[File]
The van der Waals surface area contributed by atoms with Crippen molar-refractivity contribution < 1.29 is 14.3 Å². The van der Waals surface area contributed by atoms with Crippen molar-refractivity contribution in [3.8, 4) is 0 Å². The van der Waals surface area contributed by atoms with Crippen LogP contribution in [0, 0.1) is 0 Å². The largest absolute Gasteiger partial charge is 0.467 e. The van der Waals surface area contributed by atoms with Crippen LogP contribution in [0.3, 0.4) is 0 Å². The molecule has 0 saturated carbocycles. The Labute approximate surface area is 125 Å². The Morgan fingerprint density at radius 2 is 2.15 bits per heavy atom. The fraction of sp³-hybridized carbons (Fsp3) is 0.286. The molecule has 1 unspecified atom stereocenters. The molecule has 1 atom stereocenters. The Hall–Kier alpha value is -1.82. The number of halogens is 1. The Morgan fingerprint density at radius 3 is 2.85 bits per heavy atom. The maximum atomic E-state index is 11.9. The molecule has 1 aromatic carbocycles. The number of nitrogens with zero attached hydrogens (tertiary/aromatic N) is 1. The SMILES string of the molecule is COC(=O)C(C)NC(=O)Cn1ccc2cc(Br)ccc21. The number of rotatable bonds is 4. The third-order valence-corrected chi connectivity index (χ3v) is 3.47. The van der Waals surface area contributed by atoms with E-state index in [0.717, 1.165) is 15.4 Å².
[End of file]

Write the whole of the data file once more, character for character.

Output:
The van der Waals surface area contributed by atoms with Crippen molar-refractivity contribution < 1.29 is 14.3 Å². The van der Waals surface area contributed by atoms with Crippen molar-refractivity contribution in [3.8, 4) is 0 Å². The van der Waals surface area contributed by atoms with Crippen LogP contribution in [0, 0.1) is 0 Å². The largest absolute Gasteiger partial charge is 0.467 e. The van der Waals surface area contributed by atoms with Crippen LogP contribution in [0.3, 0.4) is 0 Å². The molecule has 0 saturated carbocycles. The Labute approximate surface area is 125 Å². The Morgan fingerprint density at radius 2 is 2.15 bits per heavy atom. The fraction of sp³-hybridized carbons (Fsp3) is 0.286. The molecule has 1 unspecified atom stereocenters. The molecule has 1 atom stereocenters. The Hall–Kier alpha value is -1.82. The number of halogens is 1. The Morgan fingerprint density at radius 3 is 2.85 bits per heavy atom. The maximum atomic E-state index is 11.9. The molecule has 1 aromatic carbocycles. The number of nitrogens with zero attached hydrogens (tertiary/aromatic N) is 1. The SMILES string of the molecule is COC(=O)C(C)NC(=O)Cn1ccc2cc(Br)ccc21. The number of rotatable bonds is 4. The third-order valence-corrected chi connectivity index (χ3v) is 3.47. The van der Waals surface area contributed by atoms with E-state index in [0.717, 1.165) is 15.4 Å².